To view directions on how to get there, you can use the Google Maps shortcut below:
The latitude and longitude coordinates for the kennels are:
It is roughly 0.5 miles north of the intersection between Federal Road and Junction Road.
Details about the general area
Brookfield is situated in Fairfield County, which is in the southwestern corner of Connecticut.
Private Property Warning
This is a private property. It is not a public place. Therefore, you should be respectful and not step foot on the property without permission.
Photos of the kennels and other related images.
Brookfield Boarding Kennels
Image source: Google Maps
Arne Cheyenne Johnson (top right) stabbed Alan Bono to death in the driveway of the Brookfield Boarding Kennels on February 16th, 1981.
Johnson and his fiancée, Debbie Glatzel, lived in an apartment that was attached to the kennels (the two-story building on the left).
That Monday, Johnson called his tree surgeon job and told them that he was taking a sick day for a sore throat. Afterwards, he dropped in to talk to Glatzel, who was grooming a black poodle. Also present were Johnson's younger sisters, Wanda (15) and Janice (13), and Glatzel's cousin, Mary (9).
At some point, their landlord and the manager of the kennels, Bono, showed up and invited everyone out to lunch.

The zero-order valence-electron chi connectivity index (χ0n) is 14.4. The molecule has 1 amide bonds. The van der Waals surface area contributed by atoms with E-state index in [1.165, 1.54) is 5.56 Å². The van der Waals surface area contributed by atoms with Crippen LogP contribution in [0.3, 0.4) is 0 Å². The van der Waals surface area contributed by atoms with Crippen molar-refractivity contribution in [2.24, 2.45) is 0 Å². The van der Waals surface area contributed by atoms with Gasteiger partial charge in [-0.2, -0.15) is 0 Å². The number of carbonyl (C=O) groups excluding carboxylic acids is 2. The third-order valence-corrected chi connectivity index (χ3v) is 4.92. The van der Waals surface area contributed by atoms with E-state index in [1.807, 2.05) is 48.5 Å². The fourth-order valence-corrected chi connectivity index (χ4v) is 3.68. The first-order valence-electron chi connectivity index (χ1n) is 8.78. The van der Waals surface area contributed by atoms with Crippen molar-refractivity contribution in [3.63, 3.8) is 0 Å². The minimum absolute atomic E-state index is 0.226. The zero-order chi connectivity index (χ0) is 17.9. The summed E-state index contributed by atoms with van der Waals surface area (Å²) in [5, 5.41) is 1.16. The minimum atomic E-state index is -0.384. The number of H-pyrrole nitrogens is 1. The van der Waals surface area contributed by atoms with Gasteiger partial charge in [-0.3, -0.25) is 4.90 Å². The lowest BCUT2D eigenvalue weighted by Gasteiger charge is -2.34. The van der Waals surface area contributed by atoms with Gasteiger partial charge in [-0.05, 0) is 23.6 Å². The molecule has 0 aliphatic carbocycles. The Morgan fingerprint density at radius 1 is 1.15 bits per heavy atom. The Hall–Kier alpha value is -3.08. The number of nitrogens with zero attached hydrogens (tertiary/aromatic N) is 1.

The group went to a local bar called Mug 'N' Munch, where they had food and wine.
Later, they returned to the kennels. Bono became more boisterous as the afternoon wore on. When Johnson fixed his broken stereo, he began playing loud music and urging everyone to join him in his upstairs apartment.
Sources differ on the exact details of the fight. Some accounts claim that Bono grabbed nine-year-old Mary and that Johnson intervened. One newspaper article from 1981 said that Johnson and Bono had a disagreement over the cost of the stereo repair.
Those close to Johnson said that he only had one glass of wine. However, the prosecution presented evidence that both men had been drinking heavily that day. They also argued that the fight erupted due to jealousy, as Bono was reportedly interested in Johnson's fiancée.
Following the incident, Johnson wandered away from the kennels "in a trance." The police later found him two miles away. According to the arresting officer, the 19-year-old claimed that he needed help because he "had a drinking problem." After being brought to the police station, he became incoherent and passed out for 25–30 minutes.
The Conjuring: The Devil Made Me Do It
Irish actor Ruairi O'Connor played Johnson in the film The Conjuring: The Devil Made Me Do It (2021).
The movie isn't completely accurate, as it omits the lunch and the fact that Johnson had been drinking that day. Instead, it portrays him as someone who does not want to drink with Bono.
In one scene, Lorraine Warren calls the police and warns them that a tragedy is about to unfold at the Brookfield Boarding Kennels. However, this did not happen in real life.
This location belongs to the following categories:Crime Scenes